8 Essential Nutrients For Eye Health
When it comes to nutrients needed by the eyes, most people think of vitamin A. If vitamin A is lacking, the eyes will suffer from night blindness. This is what we have been popularized by biology teachers since we were in middle school. It is said that you can't be picky eaters when you eat, and you should eat more carrots, which is good for your eyes.
Carrots are rich in β-carotene. β-carotene can be converted into vitamin A in the body. Vitamin A is an important substance that constitutes rhodopsin on photoreceptor cells. If vitamin A is sufficient, more rhodopsin can be synthesized so as to improve your night vision ability and improve night blindness.
Of course, the nutrients needed by the eyes are not just vitamin A. As long as the eyes are open, the light will continuously enter the eyes. In order to prevent the light energy from damaging the eyes, the eyes must have their own light protection mechanism, and some of the nutrients will also participate in it.
Vitamin A can form the photosensitive material on the surface of the retina, and night blindness is caused by the lack of vitamin A. Staring at the computer screen for a long time will consume a lot of vitamin A. The most common food rich in vitamin A is animal offal, but it contains high cholesterol and is not suitable for large amounts of consumption. It is recommended to eat foods containing more β-carotene, such as carrots, spinach, and other green and yellow vegetables, yellow fruits, eggs, dairy products, etc., because on average, 1/6 of β-carotene is converted into vitamin A in the body. However, vitamin A and β-carotene are fat-soluble, and it is better to eat them with fat, so it is best to eat them after meals.
In addition to β-carotene, other members of the carotenoid family, such as lutein and zeaxanthin, contribute to eye health. The sources of carotenoids include dark yellow, dark green, and red fruits and vegetables, such as pumpkin, green pepper, tomatoes, corn, papaya, cantaloupe, mango, watermelon, etc. Lutein and zeaxanthin can be found in dark green leafy vegetables such as spinach, kale, mustard greens, and celery.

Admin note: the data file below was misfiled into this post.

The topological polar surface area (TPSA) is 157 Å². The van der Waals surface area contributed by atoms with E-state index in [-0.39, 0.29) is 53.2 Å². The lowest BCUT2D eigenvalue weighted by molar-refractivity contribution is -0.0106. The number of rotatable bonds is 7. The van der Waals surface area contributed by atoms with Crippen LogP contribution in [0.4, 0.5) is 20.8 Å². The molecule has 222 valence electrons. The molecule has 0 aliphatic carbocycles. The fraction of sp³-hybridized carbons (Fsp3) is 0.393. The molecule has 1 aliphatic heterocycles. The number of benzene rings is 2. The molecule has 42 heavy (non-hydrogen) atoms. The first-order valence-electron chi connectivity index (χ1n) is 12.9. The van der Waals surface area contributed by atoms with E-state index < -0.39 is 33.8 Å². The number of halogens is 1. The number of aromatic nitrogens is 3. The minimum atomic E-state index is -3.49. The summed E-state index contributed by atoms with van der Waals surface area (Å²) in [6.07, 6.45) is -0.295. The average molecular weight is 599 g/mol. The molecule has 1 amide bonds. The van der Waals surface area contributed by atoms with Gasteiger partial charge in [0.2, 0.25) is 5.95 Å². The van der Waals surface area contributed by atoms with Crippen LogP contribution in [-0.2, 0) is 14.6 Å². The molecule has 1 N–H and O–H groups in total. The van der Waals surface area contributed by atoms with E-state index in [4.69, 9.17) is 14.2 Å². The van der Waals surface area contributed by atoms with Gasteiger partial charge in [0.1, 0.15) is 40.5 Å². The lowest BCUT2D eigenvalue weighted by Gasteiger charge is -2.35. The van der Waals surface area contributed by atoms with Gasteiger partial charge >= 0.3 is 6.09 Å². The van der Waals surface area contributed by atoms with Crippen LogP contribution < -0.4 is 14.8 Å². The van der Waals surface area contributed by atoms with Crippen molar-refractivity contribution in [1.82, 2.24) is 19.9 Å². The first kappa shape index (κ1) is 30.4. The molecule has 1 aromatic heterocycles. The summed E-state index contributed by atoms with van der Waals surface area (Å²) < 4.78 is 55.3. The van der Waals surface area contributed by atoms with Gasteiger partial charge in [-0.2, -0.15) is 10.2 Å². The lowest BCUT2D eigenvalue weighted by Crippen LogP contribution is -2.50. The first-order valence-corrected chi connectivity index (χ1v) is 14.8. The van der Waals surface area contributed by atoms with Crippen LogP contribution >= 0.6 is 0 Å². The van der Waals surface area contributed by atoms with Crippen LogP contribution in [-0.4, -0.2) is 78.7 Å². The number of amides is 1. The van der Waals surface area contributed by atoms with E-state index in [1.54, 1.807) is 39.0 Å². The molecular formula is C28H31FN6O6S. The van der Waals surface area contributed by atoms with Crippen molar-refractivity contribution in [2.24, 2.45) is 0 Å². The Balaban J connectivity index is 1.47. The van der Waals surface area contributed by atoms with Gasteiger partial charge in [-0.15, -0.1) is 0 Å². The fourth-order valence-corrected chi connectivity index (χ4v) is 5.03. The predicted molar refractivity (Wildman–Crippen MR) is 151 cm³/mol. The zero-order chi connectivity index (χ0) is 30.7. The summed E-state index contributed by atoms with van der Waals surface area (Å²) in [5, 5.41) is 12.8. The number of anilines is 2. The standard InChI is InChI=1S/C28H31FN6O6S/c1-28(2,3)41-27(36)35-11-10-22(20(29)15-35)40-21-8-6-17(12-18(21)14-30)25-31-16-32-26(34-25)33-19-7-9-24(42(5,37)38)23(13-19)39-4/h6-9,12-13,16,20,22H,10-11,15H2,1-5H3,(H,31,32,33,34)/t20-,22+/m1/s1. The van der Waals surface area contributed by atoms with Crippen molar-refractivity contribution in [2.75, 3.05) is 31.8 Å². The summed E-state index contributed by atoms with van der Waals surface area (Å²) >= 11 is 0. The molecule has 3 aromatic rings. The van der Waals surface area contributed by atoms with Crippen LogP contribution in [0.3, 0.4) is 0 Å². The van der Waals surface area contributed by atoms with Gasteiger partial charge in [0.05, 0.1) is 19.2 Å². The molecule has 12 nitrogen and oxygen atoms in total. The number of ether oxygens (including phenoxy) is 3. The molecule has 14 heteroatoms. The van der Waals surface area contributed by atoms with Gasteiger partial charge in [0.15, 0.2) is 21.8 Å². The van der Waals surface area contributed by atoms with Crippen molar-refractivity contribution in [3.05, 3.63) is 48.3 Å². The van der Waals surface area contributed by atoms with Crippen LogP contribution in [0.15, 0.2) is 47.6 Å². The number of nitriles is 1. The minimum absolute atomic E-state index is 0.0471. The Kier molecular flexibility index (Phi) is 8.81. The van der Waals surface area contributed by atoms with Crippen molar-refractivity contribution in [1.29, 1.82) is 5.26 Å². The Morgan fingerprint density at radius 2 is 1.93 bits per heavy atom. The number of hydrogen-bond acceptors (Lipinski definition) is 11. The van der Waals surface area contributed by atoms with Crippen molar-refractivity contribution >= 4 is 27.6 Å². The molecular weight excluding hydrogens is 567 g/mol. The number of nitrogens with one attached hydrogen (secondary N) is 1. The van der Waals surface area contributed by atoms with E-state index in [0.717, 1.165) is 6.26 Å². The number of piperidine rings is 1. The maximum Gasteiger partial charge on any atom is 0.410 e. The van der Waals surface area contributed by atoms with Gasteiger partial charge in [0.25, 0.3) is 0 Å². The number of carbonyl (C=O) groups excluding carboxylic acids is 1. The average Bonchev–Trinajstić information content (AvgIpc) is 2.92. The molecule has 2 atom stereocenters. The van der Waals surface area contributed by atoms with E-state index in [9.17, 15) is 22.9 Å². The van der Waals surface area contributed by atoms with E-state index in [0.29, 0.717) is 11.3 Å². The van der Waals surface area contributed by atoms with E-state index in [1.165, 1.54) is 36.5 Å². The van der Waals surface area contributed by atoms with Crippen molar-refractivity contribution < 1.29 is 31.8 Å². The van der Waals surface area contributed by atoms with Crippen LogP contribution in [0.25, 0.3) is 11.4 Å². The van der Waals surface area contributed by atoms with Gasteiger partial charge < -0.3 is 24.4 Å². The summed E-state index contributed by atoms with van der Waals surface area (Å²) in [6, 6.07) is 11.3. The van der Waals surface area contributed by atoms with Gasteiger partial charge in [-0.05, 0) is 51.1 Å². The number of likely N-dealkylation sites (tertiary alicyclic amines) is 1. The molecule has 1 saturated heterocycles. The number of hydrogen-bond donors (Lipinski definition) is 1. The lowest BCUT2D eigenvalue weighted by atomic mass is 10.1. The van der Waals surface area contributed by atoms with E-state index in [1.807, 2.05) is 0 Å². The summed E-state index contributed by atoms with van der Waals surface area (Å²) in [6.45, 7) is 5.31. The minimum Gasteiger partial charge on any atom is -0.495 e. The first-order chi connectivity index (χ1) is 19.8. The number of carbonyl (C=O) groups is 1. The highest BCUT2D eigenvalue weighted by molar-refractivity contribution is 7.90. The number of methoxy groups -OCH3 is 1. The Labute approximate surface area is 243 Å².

B vitamins are related to the health of the optic nerve and also protect the cornea. Lack of B vitamins is prone to neuropathy, neuritis, photophobia, blurred vision, tearing, etc. Whole-grain foods such as brown rice, germ rice, and whole wheat bread, as well as liver, lean meat, yeast, milk, beans, green vegetables, etc., are rich in B vitamins.
Guava, kiwi, papaya, orange, tangerine, grapefruit, strawberry, etc. contain more vitamin C. At the same time, the vitamin C of seasonal fruits is higher. Some vegetables have both vitamin C and β-carotene, such as green peppers, kale, broccoli, spinach, tomatoes, and so on. But vitamin C is afraid of heat, light, and iron pans. It is best to eat raw as much as possible to reduce nutrient loss.
Vitamin E is also an antioxidant. Vegetable oils (such as olive oil, soybean oil, peanut oil, sunflower oil, etc.), nuts (such as walnuts, almonds, cashews, peanuts, pine nuts, sunflower seeds, etc.), wheat germ, are all good supplements of vitamin E.
Anthocyanins, an antioxidant, can enhance night vision and slow down macular degeneration. Red, purple, purple, blue, and other colored vegetables, fruits, or berries, such as red beets, blueberries, cranberries, black cherries, purple grapes (skins), California plums, etc., all contain anthocyanins.
Rhodopsin on the retina of the eye is composed of protein. A lack of protein can lead to the insufficient synthesis of rhodopsin and visual impairment. Therefore, you should always eat foods with higher protein content for your eyes, such as lean meat, fish, milk, eggs, and soy products.
To scavenge free radicals, the body needs the help of minerals such as zinc. Moreover, studies have found that zinc deficiency may lead to macular degeneration. Zinc is found in all seafood such as oysters, shellfish, fish, and shrimp. In addition, wheat and nuts also contain zinc.